To enable our study, we generated a pipeline that combines in toto light sheet microscopy (Krzic et al., 2012; Tomer et al., 2012) (Figure 1a), tissue cartography (Heemskerk and Streichan, 2015) (Figure 1b), and segmentationfree anisotropy detection to quantify global tissue flows, and myosin activation patterns (Figure 1—figure supplements 1–4). Using optical flow velocimetry applied to cylinder projections of the Surface of Interest (SOI) passing through cells below the apical cell surface (see SI for details Figure 1—figure supplement 5c), we find that tissue remodeling during Drosophila gastrulation is characterized by three simple flow field configurations (Figure 1c–e). The earliest flows start well before the ventral furrow (VF) forms, and are characterized by a dorsal sink and ventral source (Figure 1c). In contrast to the VF, no cells are internalized during this flow, but rather cells reduce cross section on the dorsal side (Figure 1—figure supplement 1c). As the VF forms, source and sink swap sides and a large group of cells internalize on the ventral side, as mesoderm precursors leave the surface of the blastoderm (Figure 1d). During germband extension (GBE), the flow pattern exhibits two saddles arranged on the dorsal and ventral sides as well as four vortices, two in the posterior and two in the anterior end (Figure 1e). Each of the three flow fields is accompanied by a typical spatial myosin configuration. The preVF flow associates with basal myosin that exhibits a pronounced Dorso Ventral (DV) asymmetry (Warn et al., 1980; Sokac and Wieschaus, 2008; Polyakov et al., 2014), with high levels of myosin on the dorsal and low levels on the ventral side (Figure 1f), while the apical pool appears uniform across the surface (Figure 1i, Figure 1—figure supplement 5d–g). The basal pool remains asymmetric during VF flow (Figure 1g), but the apical pool now also develops DV asymmetry in reversed orientation (Figure 1j). The asymmetry on the apical surface becomes further pronounced in the GBEphase (Figure 1h,k, Figure 1—figure supplements 6 and 7).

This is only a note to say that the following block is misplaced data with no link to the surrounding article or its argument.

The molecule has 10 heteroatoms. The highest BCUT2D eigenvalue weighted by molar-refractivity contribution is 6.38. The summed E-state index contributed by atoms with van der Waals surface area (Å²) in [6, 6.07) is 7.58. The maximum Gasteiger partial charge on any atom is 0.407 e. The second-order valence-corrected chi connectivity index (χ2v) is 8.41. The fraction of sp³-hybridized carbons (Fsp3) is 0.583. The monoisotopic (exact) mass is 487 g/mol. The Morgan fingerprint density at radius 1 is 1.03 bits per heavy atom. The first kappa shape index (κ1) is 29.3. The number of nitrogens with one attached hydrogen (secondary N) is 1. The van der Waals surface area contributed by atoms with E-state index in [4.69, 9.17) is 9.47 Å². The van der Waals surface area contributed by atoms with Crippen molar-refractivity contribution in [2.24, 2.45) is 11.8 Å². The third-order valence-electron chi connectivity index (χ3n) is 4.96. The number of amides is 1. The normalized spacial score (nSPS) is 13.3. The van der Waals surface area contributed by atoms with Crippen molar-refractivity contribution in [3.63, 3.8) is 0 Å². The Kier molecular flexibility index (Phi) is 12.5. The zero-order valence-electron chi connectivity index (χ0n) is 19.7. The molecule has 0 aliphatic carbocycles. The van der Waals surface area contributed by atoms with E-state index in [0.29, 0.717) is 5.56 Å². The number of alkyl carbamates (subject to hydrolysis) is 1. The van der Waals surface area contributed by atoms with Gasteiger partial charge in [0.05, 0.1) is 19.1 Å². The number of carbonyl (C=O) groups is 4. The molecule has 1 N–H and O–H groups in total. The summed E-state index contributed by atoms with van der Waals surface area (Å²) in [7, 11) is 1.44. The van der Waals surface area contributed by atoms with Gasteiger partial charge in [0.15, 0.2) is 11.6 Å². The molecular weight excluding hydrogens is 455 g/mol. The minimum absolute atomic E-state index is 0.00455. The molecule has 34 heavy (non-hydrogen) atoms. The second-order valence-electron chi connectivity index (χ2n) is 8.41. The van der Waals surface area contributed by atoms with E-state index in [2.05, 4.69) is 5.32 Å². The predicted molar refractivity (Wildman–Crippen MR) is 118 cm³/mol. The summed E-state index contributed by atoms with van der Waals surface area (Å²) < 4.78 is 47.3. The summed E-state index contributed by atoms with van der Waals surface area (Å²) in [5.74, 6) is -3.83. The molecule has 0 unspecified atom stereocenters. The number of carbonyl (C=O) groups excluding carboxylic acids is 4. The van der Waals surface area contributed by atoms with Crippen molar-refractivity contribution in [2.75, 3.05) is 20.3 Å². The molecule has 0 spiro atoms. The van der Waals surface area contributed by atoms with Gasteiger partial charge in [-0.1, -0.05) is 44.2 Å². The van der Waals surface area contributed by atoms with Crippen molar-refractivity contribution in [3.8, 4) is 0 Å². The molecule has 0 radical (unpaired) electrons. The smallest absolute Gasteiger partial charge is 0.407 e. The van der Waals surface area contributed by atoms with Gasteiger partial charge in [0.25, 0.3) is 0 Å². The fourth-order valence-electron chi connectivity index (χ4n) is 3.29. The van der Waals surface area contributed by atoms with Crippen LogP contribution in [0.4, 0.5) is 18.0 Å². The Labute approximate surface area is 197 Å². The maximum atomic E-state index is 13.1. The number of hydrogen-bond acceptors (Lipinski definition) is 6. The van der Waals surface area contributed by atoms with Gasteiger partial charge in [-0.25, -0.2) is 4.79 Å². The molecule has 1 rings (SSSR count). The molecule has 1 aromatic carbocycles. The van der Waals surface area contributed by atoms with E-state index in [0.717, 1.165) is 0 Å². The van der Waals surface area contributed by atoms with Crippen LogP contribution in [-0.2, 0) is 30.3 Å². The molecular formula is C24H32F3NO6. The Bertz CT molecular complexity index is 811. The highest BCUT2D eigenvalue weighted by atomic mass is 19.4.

Global changes in myosin pools are a hallmark for transitions in flow field configuration (Figure 2a, Figure 1—figure supplements 1, 2, 3 and 4). Myosin is initially enriched in the basal pool, and as sink and source swap position, it begins to accumulate on the apical side. While the basal pool is isotropic (Figure 2—figure supplement 4a), cortical myosin on the apical cell surface is known to polarize during convergent extension (Zallen and Wieschaus, 2004; Bertet et al., 2004). To quantify this effect at the tissue level, we developed an automated segmentationfree anisotropy detection algorithm (Figure 2b, Figure 2—figure supplement 3a,b). Available methods for anisotropy detection mostly operate at the single cell level and construct a nematic tensor by integrating signal intensities along cell outlines (Aigouy et al., 2010). At the organismal scale membrane segmentation is costly, and often fails to define closed outlines of cells using only a polarized membrane marker. We overcome the need for fiduciary markers that increase experimental complexity by shifting the perspective to cell edges and using the Radon transform to implement a robust and rapid segmentationfree algorithm for detecting coursegrained anisotropy (Figure 2b) (Radon, 1917). Radon transforms integrate signal along lines of given orientation and normal distance from the origin. In this way, edges are mapped to peaks that reflect the total intensity along the length of an edge (Figure 2b) (see Appendix 1 for detail). Edge orientation and average myosin intensity are described by a 2 × 2 symmetric matrix (of rank one) defining the local ‘myosin tensor’ (Figure 2b). By averaging the resulting tensors in a given region, we obtain a quantitative description of local tissue anisotropy and overall levels that reflects the intensityweighted average of cell edges. The resulting coursegrained tensor has a nonzero trace, and thus can be separated into an isotropic and a traceless anisotropic part (Figure 3a, Figure 2—figure supplement 3b), from which we construct a measure for anisotropy (which is low in the basal pool Figure 2—figure supplement 4a). The anisotropic signal in the apical pool starts out low, but increases from about 8 min corresponding to late stage 6 (Figure 2a, Figure 2—figure supplement 4b,c). The anisotropy axis, readily computed by the eigenvectors of the myosin tensor, aligns well with local tangent to pair rule gene expression boundaries (Figure 2a,d, Figure 2—figure supplement 4d). This is the expected result given that anisotropies are thought to be driven by the patterned juxtaposition of pairrule gene expression (Zallen and Wieschaus, 2004).